There’s nothing more relaxing than plunking down in a hammock and spending the day staring out into the ocean and enjoying the breeze—or just taking a long nap. It’s a joy many East Coasters might not think they can experience often, but they’re wrong. The East Coast might not be home to the world’s largest coalition of palm trees, but that doesn’t mean there aren’t a few great beaches to tie up and lie down.
Huntington Island State Park, South Carolina
Huntington Island State Park outside of Beaufort is a premier fishing and camping spot and home to some of the best beaches on the East Coast. Three miles of sandy shores rest in front of a 5,000 acre park teeming with trees just waiting for someone to come along and tie on a hammock. Just watch out for the alligators—they don’t tend to wander too close to the shore, but you never know.
Ossabaw Island, Georgia
Ossabaw Island off the coast of Georgia is 26,000 acres of tidal wetlands, maritime forest and wide beaches packed with perfectly suitable trees that can hold a hammock. You might have to engage in some tricky maneuvering to get yours to hang from some of the far leaning palms here, but it’s doable. While you’re swaying you might get lucky and catch a glimpse of the areas endangered wood storks and loggerhead sea turtles.
Captiva/Sanibel Islands, Florida
Captiva and Sanibel Islands are popular destination on the Florida coastline with no end to sturdy palm trees ready and waiting for a hammock. Turner Beach on Captiva is a great spot to relax, just don’t try and hang your hammock from any of the giant cacti lining the shores here. Stick to the palms. Both islands are connected and provide some of the state’s best shopping, snorkeling and dining.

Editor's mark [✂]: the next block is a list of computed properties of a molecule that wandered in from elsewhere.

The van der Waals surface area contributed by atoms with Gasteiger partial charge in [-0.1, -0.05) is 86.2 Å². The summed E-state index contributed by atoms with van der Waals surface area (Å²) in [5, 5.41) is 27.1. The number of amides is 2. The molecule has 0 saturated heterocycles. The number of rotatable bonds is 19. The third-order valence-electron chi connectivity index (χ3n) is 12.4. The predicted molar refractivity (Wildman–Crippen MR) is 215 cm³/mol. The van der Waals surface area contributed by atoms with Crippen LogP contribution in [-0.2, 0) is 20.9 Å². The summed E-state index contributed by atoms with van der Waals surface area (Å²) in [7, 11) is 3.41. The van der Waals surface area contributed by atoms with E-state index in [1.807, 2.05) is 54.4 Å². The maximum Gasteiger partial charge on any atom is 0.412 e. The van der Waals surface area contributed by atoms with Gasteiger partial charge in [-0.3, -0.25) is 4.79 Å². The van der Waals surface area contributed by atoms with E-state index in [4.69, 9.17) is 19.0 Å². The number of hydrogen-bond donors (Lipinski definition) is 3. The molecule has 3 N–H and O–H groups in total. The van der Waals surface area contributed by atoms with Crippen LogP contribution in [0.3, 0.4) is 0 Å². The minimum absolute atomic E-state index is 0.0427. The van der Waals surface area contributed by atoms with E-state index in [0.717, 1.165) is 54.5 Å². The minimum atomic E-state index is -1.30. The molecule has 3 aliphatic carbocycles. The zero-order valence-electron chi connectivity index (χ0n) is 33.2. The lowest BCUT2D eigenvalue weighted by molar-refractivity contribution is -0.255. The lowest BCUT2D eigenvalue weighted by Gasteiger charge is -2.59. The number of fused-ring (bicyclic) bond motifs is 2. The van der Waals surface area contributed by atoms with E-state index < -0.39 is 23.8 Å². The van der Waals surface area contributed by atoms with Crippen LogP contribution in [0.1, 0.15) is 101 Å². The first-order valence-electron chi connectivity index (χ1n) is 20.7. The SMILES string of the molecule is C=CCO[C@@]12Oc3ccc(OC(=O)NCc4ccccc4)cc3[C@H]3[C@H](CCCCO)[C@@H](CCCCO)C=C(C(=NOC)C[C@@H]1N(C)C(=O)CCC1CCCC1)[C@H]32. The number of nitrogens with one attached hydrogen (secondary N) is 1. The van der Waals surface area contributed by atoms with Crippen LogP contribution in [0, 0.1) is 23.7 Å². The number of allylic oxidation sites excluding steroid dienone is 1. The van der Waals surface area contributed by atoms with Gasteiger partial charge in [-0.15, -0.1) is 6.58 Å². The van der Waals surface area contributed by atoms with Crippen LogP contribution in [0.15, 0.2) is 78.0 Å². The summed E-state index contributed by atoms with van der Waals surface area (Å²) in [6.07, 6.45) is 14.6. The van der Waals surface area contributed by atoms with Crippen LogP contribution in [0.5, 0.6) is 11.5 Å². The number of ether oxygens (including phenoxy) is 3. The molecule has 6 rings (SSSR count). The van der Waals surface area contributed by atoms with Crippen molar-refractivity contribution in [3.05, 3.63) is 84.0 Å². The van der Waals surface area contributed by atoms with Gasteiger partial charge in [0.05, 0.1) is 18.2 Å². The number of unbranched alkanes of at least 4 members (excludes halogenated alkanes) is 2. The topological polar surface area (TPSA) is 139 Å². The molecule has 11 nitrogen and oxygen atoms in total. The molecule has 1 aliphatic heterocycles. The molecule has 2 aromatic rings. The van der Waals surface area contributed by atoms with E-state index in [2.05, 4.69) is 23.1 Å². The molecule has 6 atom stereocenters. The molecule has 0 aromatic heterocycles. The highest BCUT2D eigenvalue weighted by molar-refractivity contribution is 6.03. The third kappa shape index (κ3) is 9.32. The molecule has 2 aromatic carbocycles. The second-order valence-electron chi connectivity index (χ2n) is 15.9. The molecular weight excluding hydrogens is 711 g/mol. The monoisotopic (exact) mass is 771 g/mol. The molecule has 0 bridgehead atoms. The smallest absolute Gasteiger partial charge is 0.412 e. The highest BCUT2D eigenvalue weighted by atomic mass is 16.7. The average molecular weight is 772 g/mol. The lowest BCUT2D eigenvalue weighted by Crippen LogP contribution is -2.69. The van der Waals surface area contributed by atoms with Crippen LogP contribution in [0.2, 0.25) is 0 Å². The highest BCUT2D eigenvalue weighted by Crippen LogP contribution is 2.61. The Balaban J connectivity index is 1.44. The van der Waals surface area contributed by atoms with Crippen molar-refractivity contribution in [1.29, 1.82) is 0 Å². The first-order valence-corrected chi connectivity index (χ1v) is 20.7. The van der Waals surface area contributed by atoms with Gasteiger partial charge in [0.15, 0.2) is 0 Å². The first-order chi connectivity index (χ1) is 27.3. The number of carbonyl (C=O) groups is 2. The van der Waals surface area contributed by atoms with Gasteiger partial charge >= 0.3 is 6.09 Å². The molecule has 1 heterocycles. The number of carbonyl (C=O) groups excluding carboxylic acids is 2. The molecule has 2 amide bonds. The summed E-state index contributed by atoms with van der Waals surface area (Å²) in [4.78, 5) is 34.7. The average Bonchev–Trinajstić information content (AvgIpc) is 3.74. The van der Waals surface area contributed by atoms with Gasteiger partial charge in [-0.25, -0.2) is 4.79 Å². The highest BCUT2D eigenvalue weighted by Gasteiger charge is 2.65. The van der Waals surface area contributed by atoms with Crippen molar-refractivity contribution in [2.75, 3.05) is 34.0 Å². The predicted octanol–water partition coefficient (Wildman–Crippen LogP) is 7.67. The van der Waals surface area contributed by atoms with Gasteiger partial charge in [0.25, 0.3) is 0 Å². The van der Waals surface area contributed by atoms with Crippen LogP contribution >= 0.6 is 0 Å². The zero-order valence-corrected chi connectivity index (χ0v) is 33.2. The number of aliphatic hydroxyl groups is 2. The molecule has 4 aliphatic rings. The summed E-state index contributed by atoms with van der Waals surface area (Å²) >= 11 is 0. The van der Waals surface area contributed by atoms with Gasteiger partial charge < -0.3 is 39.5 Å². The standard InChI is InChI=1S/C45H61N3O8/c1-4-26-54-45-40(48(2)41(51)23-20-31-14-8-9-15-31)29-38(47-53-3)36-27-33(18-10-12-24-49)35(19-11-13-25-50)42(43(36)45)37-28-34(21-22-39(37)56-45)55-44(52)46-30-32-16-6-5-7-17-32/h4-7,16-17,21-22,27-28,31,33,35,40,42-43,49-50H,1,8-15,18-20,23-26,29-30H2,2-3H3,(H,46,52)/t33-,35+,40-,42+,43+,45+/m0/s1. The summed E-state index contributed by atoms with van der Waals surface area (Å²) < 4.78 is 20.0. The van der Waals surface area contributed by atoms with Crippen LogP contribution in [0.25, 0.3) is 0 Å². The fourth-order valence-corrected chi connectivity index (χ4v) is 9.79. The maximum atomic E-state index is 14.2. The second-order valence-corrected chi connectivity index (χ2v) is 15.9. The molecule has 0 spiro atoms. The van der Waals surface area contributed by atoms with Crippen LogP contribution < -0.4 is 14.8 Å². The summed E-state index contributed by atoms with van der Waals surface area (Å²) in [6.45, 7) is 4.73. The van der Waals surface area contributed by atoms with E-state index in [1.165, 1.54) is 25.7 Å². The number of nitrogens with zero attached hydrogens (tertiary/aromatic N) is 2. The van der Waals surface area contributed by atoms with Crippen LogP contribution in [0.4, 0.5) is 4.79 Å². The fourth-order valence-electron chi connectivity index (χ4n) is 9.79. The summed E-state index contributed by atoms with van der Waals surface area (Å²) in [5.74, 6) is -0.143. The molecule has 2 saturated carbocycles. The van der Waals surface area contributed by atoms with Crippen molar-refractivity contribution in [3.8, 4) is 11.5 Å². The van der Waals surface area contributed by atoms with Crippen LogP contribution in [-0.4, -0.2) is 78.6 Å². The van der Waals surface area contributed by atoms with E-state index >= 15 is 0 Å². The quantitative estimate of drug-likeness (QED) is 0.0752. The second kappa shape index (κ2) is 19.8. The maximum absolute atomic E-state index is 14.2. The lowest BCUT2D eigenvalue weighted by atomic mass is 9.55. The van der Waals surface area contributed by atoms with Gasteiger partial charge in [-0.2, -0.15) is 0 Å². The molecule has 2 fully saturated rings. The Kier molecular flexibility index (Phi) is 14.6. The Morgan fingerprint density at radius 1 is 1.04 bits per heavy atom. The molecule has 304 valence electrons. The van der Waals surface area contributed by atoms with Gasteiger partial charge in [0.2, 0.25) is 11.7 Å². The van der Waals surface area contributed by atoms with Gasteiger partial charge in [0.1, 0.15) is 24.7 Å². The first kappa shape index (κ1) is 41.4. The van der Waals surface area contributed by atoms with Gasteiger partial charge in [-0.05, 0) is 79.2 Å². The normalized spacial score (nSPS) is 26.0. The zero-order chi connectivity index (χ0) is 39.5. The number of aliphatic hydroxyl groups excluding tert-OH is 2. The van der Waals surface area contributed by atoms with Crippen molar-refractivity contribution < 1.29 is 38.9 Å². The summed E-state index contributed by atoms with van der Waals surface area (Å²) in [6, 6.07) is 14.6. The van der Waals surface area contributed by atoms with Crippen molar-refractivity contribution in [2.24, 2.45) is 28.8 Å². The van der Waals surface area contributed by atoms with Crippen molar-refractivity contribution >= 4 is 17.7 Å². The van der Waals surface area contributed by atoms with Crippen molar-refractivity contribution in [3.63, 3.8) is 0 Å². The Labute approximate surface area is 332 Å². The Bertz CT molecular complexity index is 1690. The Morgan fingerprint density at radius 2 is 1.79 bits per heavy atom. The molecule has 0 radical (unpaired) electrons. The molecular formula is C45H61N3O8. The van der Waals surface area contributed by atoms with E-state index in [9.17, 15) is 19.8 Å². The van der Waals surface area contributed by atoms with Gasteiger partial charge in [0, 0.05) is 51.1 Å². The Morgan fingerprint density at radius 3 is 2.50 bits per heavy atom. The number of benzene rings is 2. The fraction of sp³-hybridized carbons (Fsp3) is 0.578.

Key Biscayne, Florida
Key Biscayne is a welcome reprieve for those wanting to be close to the hustle and bustle of Miami but would prefer a little more peace and quiet with their beaches. The popular Crandon Beach on this tiny island town is overloading with palms where you can rest your hammock between trips to the Nature Center or the Family Amusement Park. You could also hop down to Hobie Beach where there’s an endless supply of trees and world-class windsurfing.
Rest Beach, Key West, Florida
Rest Beach isn’t quite as flashy as some of the other Key West beaches, but it is home to the popular White Street Pier where visitors love to fish. More importantly, though, it’s also home to a wealth of natural vegetation—including hammock-ready palms and other trees. There’s also a nifty yoga deck with nightly classes in case you get a little stiff from all that lying around in your hammock you’re doing to do.
Smathers Beach, Key West, Florida
Smathers Beach is the more popular (and more boisterous) big brother to Rest Beach, but the difference is that it’s entirely man-made. That means there are tons of palm trees to choose from, all conspicuously close enough to one another to hang a hammock. Okay, maybe that’s not so suspicious at all—they were probably designed with that in mind. Smathers is where you’ll find most of the action around Key West with concession stands, volleyball, parasailing, barbecue’s and more taking place on these shores. Head here if you’re less worried about relaxing and more concerned with partying it up.
The reality is that not every beach (most actually) has a short shoreline dotted with trees. But don’t let that stop you from hanging out on a hammock on the beach! All three versions of the Colibri hammocks, the single, double hammocks and padded hammocks, spread open into a beach blanket for those days when you want to lie down on the sand, but not in it.There are many ways to sit in a hammock. How many of them do you know?